Bittrex did the same thing, eliminating market orders and asserting for
liquidity creating limit orders and the result was catastrophic for the
exchange as liquidity tanked thanks to the mass migration.
According to an investigation conducted by TNW, 13 blockchain- and cryptocurrency-related companies were hit with a total of 43 vulnerability reports from Feb. 13–March 13.
In the blockchain field, e-sports gambling platform Unikrn reportedly got the most vulnerability reports, amounting to 12 bugs. Unikrn is followed by OmiseGo developer, Omise, having received six bug reports. In third place is EOS, with five vulnerability reports.
Consensus algorithm and peer-to-peer (P2P) networking protocol Tendermint received four bugs. Tendermint is followed by decentralized prediction market protocol Augur and smart contracts platform Tezos, with three each. Anonymity-focused cryptocurrency Monero, ICON, and MyEtherWallet reportedly saw two vulnerability reports each.
Major American crypto exchangeCoinbase and the developer of blockchain browser Brave, Brave Software, reportedly received one vulnerability report each.
The hackers received a total of $23,675 dollars for their efforts, of which Tendermint contributed the most at $8,500. EOS gave $5,500 in rewards, while Unikrn awarded $1,375. TNW says that the low bounty amount suggests that the bugs were not critical.
In contrast, tens of thousands of dollars in bounties were handed out by EOS to white hat hackers who found critical vulnerabilities in its platform.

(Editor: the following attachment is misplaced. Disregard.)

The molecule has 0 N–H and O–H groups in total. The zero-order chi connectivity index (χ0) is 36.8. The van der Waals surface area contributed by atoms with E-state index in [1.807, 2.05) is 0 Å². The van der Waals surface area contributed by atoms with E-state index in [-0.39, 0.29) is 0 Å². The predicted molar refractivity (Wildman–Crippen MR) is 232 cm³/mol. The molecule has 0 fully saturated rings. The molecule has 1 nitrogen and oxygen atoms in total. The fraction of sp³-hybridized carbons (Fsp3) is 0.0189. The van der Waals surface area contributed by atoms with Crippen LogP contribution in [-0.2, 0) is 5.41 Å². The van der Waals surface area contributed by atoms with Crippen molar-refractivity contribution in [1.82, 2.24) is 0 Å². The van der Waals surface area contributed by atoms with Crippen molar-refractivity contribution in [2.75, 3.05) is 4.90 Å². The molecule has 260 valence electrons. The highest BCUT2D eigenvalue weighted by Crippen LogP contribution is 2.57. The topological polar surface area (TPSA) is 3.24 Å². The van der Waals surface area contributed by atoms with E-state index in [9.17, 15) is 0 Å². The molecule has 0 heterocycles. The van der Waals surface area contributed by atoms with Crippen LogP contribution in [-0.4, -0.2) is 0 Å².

This week, major hardware wallets manufacturer Ledger unveiled vulnerabilities in its direct competitor Trezor’s devices. Among other issues, the Trezor device could purportedly be imitated by backdooring the device with malware and then re-sealing it in its box by faking a tamper-proof sticker, which is reportedly easy to remove.
Trezor subsequently responded to the claims, stating that none of the weaknesses revealed by Ledger are critical for hardware wallets. According to Trezor, none of them can be exploited remotely, as the attacks described require “physical access to the device, specialized equipment, time, and technical expertise.”
Ripple’s long lost cousin, Stellar Lumens (XLM), has finally been added to Coinbase. In a blog announcement made just hours ago, the San Francisco-headquartered exchange revealed that it had added the crypto asset, one of the most popular tokens in the broader industry,
Starting today, members of the clientele of Coinbase Pro will be able to deposit their XLM coins onto the platform. The deposit period will last 12 hours starting March 13th at 1 PM PST.
Following the 12 hour period, Coinbase will assess whether there is enough liquidity/depth on its USD, EUR, and Bitcoin (BTC) pairs with XLM. The phases that XLM will be launched in are as follows:
Post-only — This phase will allow investors and clients of Pro to place limit orders for the XRP trading pairs. Order books will be in post-only mode for a minimum of one minute.
Limit-only — This is the final stage before full trading. This phase will see Coinbase’s trading engine matching limit orders, but not market orders. Order books will be in limit-only mode for a minimum of ten minutes.
Full Trading — In the final stage, full trading services will be available, including limit, market, and stop orders.
All users in Coinbase’s supported jurisdictions will be able to trade XLM, save for New York State, whose financial regulators still need to approve the asset’s addition.
It is expected that XLM support on Coinbase.com and the startup’s array of other products will be added within the coming weeks. But, considering that XRP was added to Coinbase.com just days after the Pro listing, users of the former may not be waiting for too long. That’s the hope anyway.
As of the time of writing, Lumens has found itself at $0.11, up 5% in the past 24 hours.
All this comes after XRP was added to Coinbase just a week or two ago.
A Monumental Week For Stellar
All this only underscores the monumental week that Stellar has had in terms of fundamental developments.